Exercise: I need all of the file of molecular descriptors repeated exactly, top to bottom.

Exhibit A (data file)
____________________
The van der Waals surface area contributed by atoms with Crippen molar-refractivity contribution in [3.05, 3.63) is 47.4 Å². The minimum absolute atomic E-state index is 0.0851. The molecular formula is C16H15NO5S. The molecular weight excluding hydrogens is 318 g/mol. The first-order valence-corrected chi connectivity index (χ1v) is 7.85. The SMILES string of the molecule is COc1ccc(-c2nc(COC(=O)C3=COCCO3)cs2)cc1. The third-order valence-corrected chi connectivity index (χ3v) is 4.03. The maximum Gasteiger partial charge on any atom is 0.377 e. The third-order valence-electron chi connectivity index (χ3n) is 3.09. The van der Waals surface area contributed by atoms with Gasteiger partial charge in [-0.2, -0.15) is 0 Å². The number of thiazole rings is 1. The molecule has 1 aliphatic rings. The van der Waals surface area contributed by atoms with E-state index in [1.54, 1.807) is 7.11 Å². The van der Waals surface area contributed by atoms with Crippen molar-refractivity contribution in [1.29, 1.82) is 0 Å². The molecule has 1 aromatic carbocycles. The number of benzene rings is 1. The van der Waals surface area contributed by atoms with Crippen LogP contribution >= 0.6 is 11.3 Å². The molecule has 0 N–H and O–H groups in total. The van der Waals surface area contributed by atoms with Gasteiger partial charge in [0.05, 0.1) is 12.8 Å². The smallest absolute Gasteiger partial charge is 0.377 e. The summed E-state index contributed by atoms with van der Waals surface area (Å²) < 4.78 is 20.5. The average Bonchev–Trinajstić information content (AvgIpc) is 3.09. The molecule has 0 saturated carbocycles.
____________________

The van der Waals surface area contributed by atoms with Crippen molar-refractivity contribution in [3.05, 3.63) is 47.4 Å². The minimum absolute atomic E-state index is 0.0851. The molecular formula is C16H15NO5S. The molecular weight excluding hydrogens is 318 g/mol. The first-order valence-corrected chi connectivity index (χ1v) is 7.85. The SMILES string of the molecule is COc1ccc(-c2nc(COC(=O)C3=COCCO3)cs2)cc1. The third-order valence-corrected chi connectivity index (χ3v) is 4.03. The maximum Gasteiger partial charge on any atom is 0.377 e. The third-order valence-electron chi connectivity index (χ3n) is 3.09. The van der Waals surface area contributed by atoms with Gasteiger partial charge in [-0.2, -0.15) is 0 Å². The number of thiazole rings is 1. The molecule has 1 aliphatic rings. The van der Waals surface area contributed by atoms with E-state index in [1.54, 1.807) is 7.11 Å². The van der Waals surface area contributed by atoms with Crippen molar-refractivity contribution in [1.29, 1.82) is 0 Å². The molecule has 1 aromatic carbocycles. The number of benzene rings is 1. The van der Waals surface area contributed by atoms with Crippen LogP contribution >= 0.6 is 11.3 Å². The molecule has 0 N–H and O–H groups in total. The van der Waals surface area contributed by atoms with Gasteiger partial charge in [0.05, 0.1) is 12.8 Å². The smallest absolute Gasteiger partial charge is 0.377 e. The summed E-state index contributed by atoms with van der Waals surface area (Å²) < 4.78 is 20.5. The average Bonchev–Trinajstić information content (AvgIpc) is 3.09. The molecule has 0 saturated carbocycles.